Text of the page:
How to maintain scallop fisheries in face of toxic algal blooms?
The MaSCoET project, is coordinated by Ifremer’s Research Unit DYNECO and strongly involves our Laboratory. It aims to better understand the harmful algal blooms of Pseudo-nitzschia and their consequences on the scallop fisheries.
The scallop is the third species sold at French fish auctions. It is exploited from the north of France to the Pertuis Charentais. Since the 2000s, professionals all along the coast have been forced to close down fishing grounds due to the blooms of the microalgae Pseudo-nitzschia, which can produce amnesiating toxins that make shellfish unsafe for human consumption. These closures may result in a shift of fishing to another species, the black scallop.
Several aspects of these contaminations are still being questioned by scientists. How do blooms develop from one site to another? Why does scallop decontaminate slowly compared to black scallops? Is the black scallop resource sufficient to compensate for scallop closures? The MaSCoET project (Maintenance of the shellfish stock in the context of toxic blooms) aims to answer these questions and make recommendations to fisheries managers to enable the development of management tools in conjunction with the fishermen.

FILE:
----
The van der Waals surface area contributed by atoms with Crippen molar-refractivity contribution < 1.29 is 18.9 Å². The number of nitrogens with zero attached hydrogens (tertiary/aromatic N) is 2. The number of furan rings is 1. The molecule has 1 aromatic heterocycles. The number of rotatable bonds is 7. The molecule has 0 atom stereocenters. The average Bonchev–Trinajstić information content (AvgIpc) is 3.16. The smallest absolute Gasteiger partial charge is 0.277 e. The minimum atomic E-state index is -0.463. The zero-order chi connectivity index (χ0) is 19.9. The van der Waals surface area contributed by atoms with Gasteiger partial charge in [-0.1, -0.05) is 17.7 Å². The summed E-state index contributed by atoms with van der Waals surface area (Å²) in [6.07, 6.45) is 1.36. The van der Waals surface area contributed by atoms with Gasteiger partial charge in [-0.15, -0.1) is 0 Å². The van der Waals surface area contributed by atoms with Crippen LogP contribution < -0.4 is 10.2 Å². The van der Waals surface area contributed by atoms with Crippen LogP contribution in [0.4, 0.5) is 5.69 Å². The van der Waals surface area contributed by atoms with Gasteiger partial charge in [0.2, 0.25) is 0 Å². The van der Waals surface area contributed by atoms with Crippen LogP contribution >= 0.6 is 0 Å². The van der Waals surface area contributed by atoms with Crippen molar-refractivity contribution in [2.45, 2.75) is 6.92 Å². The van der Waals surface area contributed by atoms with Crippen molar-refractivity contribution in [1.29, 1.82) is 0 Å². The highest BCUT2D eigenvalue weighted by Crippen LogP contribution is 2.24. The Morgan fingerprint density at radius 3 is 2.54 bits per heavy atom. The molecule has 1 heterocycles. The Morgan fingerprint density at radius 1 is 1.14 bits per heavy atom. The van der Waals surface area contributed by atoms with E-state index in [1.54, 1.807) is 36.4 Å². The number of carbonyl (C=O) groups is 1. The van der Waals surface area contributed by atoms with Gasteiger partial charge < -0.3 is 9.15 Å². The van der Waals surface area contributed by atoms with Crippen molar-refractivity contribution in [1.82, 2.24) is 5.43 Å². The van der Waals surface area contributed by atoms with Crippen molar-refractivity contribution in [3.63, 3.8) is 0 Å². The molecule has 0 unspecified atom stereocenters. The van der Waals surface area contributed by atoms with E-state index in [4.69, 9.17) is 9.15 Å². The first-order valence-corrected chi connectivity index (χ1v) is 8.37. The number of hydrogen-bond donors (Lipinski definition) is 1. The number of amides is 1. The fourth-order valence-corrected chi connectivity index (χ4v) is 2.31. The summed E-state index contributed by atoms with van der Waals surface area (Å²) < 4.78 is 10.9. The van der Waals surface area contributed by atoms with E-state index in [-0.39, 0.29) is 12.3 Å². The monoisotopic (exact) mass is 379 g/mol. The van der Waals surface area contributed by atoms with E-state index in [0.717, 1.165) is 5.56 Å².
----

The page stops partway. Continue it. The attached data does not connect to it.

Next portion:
Ongoing measurements following a first efflorescence of Pseudo-nitzschia
Monitoring of blooms has already begun since early March, with regular water sampling by scientific teams to follow a first episode of Pseudo-nitzschia detected by REPHY (Réseau d’observation et de surveillance du phytoplancton et des phycotoxines) at the Finistère peak.
A workshop site in the bay of Brest will be more particularly monitored for shellfish contamination and scallop population monitoring. Fine analyses on shellfish at different stages of contamination will be carried out at the Tinduff hatchery (29) and in the laboratory. The black scallop population will be assessed through a campaign of fishing, with measures of abundance. This scientific field work will be complemented by the development of numerical calculation tools. The project will thus make it possible to better understand the phenomena studied, test hypotheses or scenarios with the objective of ultimately leading to management proposals and/or scenarios.
The MaSCoET project is mainly financed by FFP (France Filière Pêche) but also by Brest Métropole, for a period of 5 years. It is led at the scientific level by DYNECO (coordinator) and LEMAR, in partnership with several fisheries committees (CDPMEM29, CDPMEM22, CRPMEM Bretagne, CDPMEM17, CRPMEM Normandie, CDPMEM56 and COREPEM) and with the support of the Tinduff hatchery.
Photo Credit: Ifremer – Xavier Caisey